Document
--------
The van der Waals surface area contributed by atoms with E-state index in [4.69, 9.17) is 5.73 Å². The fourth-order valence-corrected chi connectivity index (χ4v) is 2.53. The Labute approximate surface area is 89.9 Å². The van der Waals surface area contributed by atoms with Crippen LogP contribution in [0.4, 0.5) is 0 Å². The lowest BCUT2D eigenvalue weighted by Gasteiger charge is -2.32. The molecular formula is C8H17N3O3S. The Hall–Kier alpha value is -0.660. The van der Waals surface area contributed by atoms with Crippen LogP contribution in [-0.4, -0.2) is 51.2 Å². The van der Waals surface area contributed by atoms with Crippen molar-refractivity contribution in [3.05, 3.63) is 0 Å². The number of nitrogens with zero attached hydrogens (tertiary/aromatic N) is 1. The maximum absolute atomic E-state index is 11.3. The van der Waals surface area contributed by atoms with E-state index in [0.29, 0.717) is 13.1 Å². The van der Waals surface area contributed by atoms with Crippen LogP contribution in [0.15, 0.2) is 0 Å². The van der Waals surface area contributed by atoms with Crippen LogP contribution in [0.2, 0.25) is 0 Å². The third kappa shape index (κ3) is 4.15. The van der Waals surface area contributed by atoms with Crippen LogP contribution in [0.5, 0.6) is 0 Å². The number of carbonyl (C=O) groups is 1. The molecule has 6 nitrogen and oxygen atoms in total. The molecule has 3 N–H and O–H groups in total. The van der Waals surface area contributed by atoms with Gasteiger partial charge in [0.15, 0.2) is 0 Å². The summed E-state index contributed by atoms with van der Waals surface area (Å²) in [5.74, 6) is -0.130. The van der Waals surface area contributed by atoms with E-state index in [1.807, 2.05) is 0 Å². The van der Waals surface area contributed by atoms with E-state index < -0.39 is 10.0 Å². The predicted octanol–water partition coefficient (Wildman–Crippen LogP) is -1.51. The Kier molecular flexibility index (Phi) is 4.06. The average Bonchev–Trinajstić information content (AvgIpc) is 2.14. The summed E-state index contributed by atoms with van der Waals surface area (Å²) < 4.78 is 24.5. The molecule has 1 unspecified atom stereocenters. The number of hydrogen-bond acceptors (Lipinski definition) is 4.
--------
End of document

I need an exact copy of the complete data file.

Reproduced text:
The van der Waals surface area contributed by atoms with E-state index in [4.69, 9.17) is 5.73 Å². The fourth-order valence-corrected chi connectivity index (χ4v) is 2.53. The Labute approximate surface area is 89.9 Å². The van der Waals surface area contributed by atoms with Crippen LogP contribution in [0.4, 0.5) is 0 Å². The lowest BCUT2D eigenvalue weighted by Gasteiger charge is -2.32. The molecular formula is C8H17N3O3S. The Hall–Kier alpha value is -0.660. The van der Waals surface area contributed by atoms with Crippen LogP contribution in [-0.4, -0.2) is 51.2 Å². The van der Waals surface area contributed by atoms with Crippen molar-refractivity contribution in [3.05, 3.63) is 0 Å². The number of nitrogens with zero attached hydrogens (tertiary/aromatic N) is 1. The maximum absolute atomic E-state index is 11.3. The van der Waals surface area contributed by atoms with E-state index in [0.29, 0.717) is 13.1 Å². The van der Waals surface area contributed by atoms with Crippen LogP contribution in [0.15, 0.2) is 0 Å². The van der Waals surface area contributed by atoms with Crippen LogP contribution in [0.2, 0.25) is 0 Å². The third kappa shape index (κ3) is 4.15. The van der Waals surface area contributed by atoms with Crippen LogP contribution in [0.5, 0.6) is 0 Å². The number of carbonyl (C=O) groups is 1. The molecule has 6 nitrogen and oxygen atoms in total. The molecule has 3 N–H and O–H groups in total. The van der Waals surface area contributed by atoms with Gasteiger partial charge in [0.15, 0.2) is 0 Å². The summed E-state index contributed by atoms with van der Waals surface area (Å²) in [5.74, 6) is -0.130. The van der Waals surface area contributed by atoms with E-state index in [1.807, 2.05) is 0 Å². The van der Waals surface area contributed by atoms with E-state index < -0.39 is 10.0 Å². The predicted octanol–water partition coefficient (Wildman–Crippen LogP) is -1.51. The Kier molecular flexibility index (Phi) is 4.06. The average Bonchev–Trinajstić information content (AvgIpc) is 2.14. The summed E-state index contributed by atoms with van der Waals surface area (Å²) < 4.78 is 24.5. The molecule has 1 unspecified atom stereocenters. The number of hydrogen-bond acceptors (Lipinski definition) is 4.